And we did, I think, something like $17 million in the second quarter. So -- and we'd expected a little bit of growth in the second quarter in India. So that certainly kind of balance the impact in the second quarter. Fortunately, we were able to have a stronger mix in the quarter and resulted in being able to achieve the earnings that we did above expectations, and I think that just shows the, again, kind of the power of the business model here and the diversification of the business.

As we look into the second half of the year, as I think I mentioned in the remarks, I think it's prudent to be pretty cautious about the timing of recovery and deployment scaling in India at this point. And so we're not anticipating a lot of growth off of that base, which really accounts for the lower projection for the third quarter for the most part. From a supply chain perspective, as I mentioned, it's not so much that it impacted a lot of revenue in the second quarter but it did impact how flexible we could move to kind of shift where we ship product and whatnot. If we have components for one product line but not for another, it's a little more difficult just to react quickly.

So that was really the limit on being able to recover the revenue in the second quarter. And I think that certainly plays into, as I think about guidance for the second half of the year and certainly for the third quarter, just being a little more prudent and cautious in the outlook there. Obviously, we're still expecting a pretty strong second half. Particularly around the fourth quarter, we've got a really strong funnel of opportunities and expect to finish pretty strong for the year.

Dave Kang -- B. Riley Financial -- Analyst

Got it. So just regarding your second-half outlook. I mean, if I back out the first three quarters, you're implying fourth-quarter revenue of about $276 million. So that's about, what, $55 million, $56 million sequential increase.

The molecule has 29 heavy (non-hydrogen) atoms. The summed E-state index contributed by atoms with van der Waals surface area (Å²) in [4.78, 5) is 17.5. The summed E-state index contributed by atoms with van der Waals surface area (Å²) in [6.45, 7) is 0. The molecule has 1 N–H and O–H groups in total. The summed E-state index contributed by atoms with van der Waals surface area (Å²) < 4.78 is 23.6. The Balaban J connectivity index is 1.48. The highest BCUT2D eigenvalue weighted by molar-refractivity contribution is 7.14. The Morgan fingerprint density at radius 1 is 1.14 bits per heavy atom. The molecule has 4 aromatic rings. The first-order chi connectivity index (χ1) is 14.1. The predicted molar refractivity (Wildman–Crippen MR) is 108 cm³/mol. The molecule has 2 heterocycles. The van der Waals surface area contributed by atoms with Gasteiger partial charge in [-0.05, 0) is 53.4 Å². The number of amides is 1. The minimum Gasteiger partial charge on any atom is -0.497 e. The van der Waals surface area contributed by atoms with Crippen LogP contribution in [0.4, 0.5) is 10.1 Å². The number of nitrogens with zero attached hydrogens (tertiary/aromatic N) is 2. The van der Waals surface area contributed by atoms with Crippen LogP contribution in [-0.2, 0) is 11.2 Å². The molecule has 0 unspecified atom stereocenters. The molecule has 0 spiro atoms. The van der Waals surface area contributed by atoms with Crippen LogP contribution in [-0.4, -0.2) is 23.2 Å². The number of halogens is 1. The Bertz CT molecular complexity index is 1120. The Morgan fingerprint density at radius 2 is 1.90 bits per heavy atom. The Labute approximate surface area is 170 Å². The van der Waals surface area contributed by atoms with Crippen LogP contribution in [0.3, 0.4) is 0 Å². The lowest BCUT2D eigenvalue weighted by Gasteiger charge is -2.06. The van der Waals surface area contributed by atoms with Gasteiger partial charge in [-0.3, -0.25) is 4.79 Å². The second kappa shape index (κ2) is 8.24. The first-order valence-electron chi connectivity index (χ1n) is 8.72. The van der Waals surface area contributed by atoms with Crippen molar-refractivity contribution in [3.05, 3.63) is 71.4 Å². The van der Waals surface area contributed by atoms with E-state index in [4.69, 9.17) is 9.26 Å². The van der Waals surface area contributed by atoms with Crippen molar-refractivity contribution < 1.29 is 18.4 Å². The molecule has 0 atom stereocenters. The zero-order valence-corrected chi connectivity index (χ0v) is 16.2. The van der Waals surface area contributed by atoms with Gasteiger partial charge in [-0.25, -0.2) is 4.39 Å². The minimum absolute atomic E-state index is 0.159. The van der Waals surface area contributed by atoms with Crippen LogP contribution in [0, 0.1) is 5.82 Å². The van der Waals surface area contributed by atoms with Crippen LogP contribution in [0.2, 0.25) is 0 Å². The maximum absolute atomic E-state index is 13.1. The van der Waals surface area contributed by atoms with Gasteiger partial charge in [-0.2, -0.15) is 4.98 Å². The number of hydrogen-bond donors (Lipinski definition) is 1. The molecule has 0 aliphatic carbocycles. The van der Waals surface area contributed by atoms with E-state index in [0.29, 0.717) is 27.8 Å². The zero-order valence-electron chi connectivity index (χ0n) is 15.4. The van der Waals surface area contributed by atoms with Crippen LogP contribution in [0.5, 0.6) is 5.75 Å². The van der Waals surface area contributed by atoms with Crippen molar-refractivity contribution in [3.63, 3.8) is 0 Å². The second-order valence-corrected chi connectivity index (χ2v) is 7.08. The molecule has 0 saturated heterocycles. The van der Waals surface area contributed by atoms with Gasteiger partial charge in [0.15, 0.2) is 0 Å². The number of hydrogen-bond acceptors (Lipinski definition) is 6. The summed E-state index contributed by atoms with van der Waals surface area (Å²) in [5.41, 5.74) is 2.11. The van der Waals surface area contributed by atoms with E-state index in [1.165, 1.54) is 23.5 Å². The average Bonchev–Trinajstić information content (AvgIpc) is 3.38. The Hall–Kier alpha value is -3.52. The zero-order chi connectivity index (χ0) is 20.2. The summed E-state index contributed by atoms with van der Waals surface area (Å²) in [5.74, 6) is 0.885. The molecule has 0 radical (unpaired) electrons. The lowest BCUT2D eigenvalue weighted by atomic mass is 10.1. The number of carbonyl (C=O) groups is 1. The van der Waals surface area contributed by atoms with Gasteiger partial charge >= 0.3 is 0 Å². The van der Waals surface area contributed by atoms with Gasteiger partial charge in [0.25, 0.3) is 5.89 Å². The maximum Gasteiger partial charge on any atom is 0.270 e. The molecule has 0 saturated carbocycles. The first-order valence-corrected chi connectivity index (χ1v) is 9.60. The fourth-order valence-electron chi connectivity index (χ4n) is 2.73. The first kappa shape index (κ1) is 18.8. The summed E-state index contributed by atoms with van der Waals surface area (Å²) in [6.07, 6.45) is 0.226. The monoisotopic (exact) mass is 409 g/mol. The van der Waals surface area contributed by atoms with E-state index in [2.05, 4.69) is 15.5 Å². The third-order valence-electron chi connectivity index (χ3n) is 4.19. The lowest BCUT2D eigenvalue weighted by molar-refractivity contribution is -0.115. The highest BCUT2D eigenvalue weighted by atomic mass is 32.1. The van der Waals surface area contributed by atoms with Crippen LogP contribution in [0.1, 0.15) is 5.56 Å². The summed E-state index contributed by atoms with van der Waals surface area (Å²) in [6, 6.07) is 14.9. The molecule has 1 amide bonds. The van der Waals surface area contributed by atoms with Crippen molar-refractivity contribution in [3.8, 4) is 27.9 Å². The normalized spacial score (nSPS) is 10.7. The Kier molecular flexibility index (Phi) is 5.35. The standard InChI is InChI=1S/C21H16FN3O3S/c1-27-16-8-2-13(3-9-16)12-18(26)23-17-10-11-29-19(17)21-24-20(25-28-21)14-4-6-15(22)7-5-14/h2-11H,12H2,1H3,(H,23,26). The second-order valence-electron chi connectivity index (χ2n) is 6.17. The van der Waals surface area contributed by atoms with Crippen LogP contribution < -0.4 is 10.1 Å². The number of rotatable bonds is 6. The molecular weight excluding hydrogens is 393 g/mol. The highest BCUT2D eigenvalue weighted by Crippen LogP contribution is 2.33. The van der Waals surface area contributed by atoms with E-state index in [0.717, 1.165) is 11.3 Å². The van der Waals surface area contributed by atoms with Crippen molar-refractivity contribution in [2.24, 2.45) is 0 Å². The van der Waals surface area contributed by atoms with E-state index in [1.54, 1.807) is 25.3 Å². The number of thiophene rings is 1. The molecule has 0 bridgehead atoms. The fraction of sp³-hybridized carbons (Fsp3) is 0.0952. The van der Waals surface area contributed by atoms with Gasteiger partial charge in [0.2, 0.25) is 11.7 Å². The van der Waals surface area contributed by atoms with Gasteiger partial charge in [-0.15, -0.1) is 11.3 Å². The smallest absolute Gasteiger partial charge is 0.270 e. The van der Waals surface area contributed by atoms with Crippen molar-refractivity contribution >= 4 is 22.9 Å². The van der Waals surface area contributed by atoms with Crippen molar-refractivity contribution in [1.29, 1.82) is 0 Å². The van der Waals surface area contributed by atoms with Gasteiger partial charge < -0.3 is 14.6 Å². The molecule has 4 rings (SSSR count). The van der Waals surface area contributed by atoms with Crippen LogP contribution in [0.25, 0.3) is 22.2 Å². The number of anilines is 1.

I mean, that's a pretty big sequential uptick from third to fourth quarter. Are you expecting that -- most of that growth to come from optical? And if that's the case, then shouldn't we be more conservative with gross margin assumptions? Or maybe I'm wrong and maybe expecting C&E to drive that -- most of that growth.

Bruce McClelland -- Chief Executive Officer

Yes. So your math is about right. It's about 10% growth or a little more off of the fourth quarter of last year, and it's really a number of things. It's really strength across both businesses.

We expect a variety of critical infrastructure projects in Europe to come to fruition in the fourth quarter. We're expecting more business in our Israel business with the IDF as the new government has been formed and budgets come to fruition. We expect stronger enterprise spending. I commented on enterprise being down in the quarter and capacity being utilized by some of our larger customers in enterprise, so we expect that to increase.

We have a variety of, what we call network modernization programs, which are six to nine months in duration that come to completion, and we can recognize revenue toward the end of the year. And in India, we were expecting a little more business as the year progresses but not dramatically. So it's really a variety of different things that kind ofcome to fruition in the second half of the year.